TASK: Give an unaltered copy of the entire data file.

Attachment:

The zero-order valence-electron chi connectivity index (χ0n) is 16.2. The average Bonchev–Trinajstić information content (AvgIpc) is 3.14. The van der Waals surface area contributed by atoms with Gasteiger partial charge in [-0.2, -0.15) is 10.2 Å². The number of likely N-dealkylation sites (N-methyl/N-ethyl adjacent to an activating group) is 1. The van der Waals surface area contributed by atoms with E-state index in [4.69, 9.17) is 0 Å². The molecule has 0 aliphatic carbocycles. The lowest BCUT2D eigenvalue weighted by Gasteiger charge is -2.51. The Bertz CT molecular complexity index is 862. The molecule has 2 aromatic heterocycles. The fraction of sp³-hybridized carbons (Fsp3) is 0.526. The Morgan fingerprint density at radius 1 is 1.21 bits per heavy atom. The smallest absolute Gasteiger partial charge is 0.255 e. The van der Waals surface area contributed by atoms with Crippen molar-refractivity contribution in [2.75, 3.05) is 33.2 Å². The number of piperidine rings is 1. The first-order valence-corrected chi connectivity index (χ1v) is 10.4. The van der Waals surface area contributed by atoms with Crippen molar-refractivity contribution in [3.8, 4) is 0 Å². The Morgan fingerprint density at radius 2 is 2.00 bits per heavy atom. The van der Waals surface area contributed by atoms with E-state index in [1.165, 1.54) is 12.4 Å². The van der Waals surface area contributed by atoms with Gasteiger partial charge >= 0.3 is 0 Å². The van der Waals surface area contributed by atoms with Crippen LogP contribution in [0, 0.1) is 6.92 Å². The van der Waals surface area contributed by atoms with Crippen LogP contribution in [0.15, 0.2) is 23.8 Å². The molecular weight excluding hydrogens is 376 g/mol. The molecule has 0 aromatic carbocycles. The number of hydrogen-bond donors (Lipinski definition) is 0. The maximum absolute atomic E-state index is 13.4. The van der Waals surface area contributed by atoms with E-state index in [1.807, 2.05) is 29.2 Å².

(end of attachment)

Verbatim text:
The zero-order valence-electron chi connectivity index (χ0n) is 16.2. The average Bonchev–Trinajstić information content (AvgIpc) is 3.14. The van der Waals surface area contributed by atoms with Gasteiger partial charge in [-0.2, -0.15) is 10.2 Å². The number of likely N-dealkylation sites (N-methyl/N-ethyl adjacent to an activating group) is 1. The van der Waals surface area contributed by atoms with E-state index in [4.69, 9.17) is 0 Å². The molecule has 0 aliphatic carbocycles. The lowest BCUT2D eigenvalue weighted by Gasteiger charge is -2.51. The Bertz CT molecular complexity index is 862. The molecule has 2 aromatic heterocycles. The fraction of sp³-hybridized carbons (Fsp3) is 0.526. The Morgan fingerprint density at radius 1 is 1.21 bits per heavy atom. The smallest absolute Gasteiger partial charge is 0.255 e. The van der Waals surface area contributed by atoms with Crippen molar-refractivity contribution in [2.75, 3.05) is 33.2 Å². The number of piperidine rings is 1. The first-order valence-corrected chi connectivity index (χ1v) is 10.4. The van der Waals surface area contributed by atoms with Crippen molar-refractivity contribution in [3.8, 4) is 0 Å². The Morgan fingerprint density at radius 2 is 2.00 bits per heavy atom. The van der Waals surface area contributed by atoms with E-state index in [1.165, 1.54) is 12.4 Å². The van der Waals surface area contributed by atoms with Gasteiger partial charge >= 0.3 is 0 Å². The van der Waals surface area contributed by atoms with Crippen LogP contribution in [0, 0.1) is 6.92 Å². The van der Waals surface area contributed by atoms with Crippen LogP contribution in [0.15, 0.2) is 23.8 Å². The molecular weight excluding hydrogens is 376 g/mol. The molecule has 0 aromatic carbocycles. The number of hydrogen-bond donors (Lipinski definition) is 0. The maximum absolute atomic E-state index is 13.4. The van der Waals surface area contributed by atoms with E-state index in [1.807, 2.05) is 29.2 Å².